For more information on the process and what is required you can go to the patent office website to find out more.  The link to the design patent location is here.

The fee schedule for all patent applications can be found here.  The cost for a patent search, which is just the portion of the application that makes sure there is no one else with the same kind of patent that is current is $60.00 for a small entity and double that for a larger entity.  The design patent examination itself currently costs $60.00 for a small entity, and again, is double that for a larger company.  There are other fees associated to the proper application for patent and it is a good idea to familiarize yourself with them and decide if patenting your idea is what you would like to do.

The single best way to keep fees down is to make sure that your application is completed with as few errors as possible.  If you have educated yourself and are willing to do the patent application on your own, taking the time to go through all of the requirements and making sure they all conform properly will save you headaches later on down the line.  It can also keep your patent application running smoothly through the patent office, cutting down on the time that it takes to process it.  Asking for a “rush” on your application, for example, will cost you in excess of $2,000.00.  Learning how to best prepare for a process such as this can save you later.  As a final word of caution, be careful about letting a company that helps people get patents.  It has been the experience of the patent office that while some are reputable, some are not.  Some may have a contract that serves to reduce, not enhance, your rights under the patent.  They might not take a fee, but instead have provisions that make them a defacto partner in the making and marketing of your design.  It’s always advisable to read the small print, and even then, better to hire a patent attorney who understands current law as it related to Intellectual Property (IP) issues.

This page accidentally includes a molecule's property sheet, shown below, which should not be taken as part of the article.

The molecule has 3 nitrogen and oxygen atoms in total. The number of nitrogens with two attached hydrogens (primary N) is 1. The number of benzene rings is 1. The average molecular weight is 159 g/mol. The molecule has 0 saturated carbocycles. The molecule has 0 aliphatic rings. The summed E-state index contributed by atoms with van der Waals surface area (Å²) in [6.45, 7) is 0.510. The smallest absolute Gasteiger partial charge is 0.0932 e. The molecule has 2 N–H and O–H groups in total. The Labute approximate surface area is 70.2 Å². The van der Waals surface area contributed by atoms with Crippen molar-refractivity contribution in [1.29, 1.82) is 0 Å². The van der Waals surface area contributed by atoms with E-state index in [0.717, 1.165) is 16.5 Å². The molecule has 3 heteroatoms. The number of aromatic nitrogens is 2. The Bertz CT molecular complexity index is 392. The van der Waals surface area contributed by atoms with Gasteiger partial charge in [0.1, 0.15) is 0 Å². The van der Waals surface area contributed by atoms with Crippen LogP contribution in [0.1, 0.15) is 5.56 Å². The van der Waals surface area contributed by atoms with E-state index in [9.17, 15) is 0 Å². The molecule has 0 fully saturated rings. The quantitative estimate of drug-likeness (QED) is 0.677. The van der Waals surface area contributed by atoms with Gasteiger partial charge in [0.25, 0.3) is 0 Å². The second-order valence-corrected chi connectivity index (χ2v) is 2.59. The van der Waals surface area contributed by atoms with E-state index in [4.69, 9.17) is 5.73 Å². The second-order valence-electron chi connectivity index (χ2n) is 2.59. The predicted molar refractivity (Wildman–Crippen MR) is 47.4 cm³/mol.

For an up to date listing of attorneys in your area who are currently able to present patent applications to the Patent Office, go here. As you will see, you can view by state or by zip code.  The zip code list is the most up to date (its updated daily).  I would suggest getting references for these attorneys so that you can decide which one is right for you.  Having someone familiar with the design application as opposed to a utility application could result in fewer hang ups or problems later on down the line.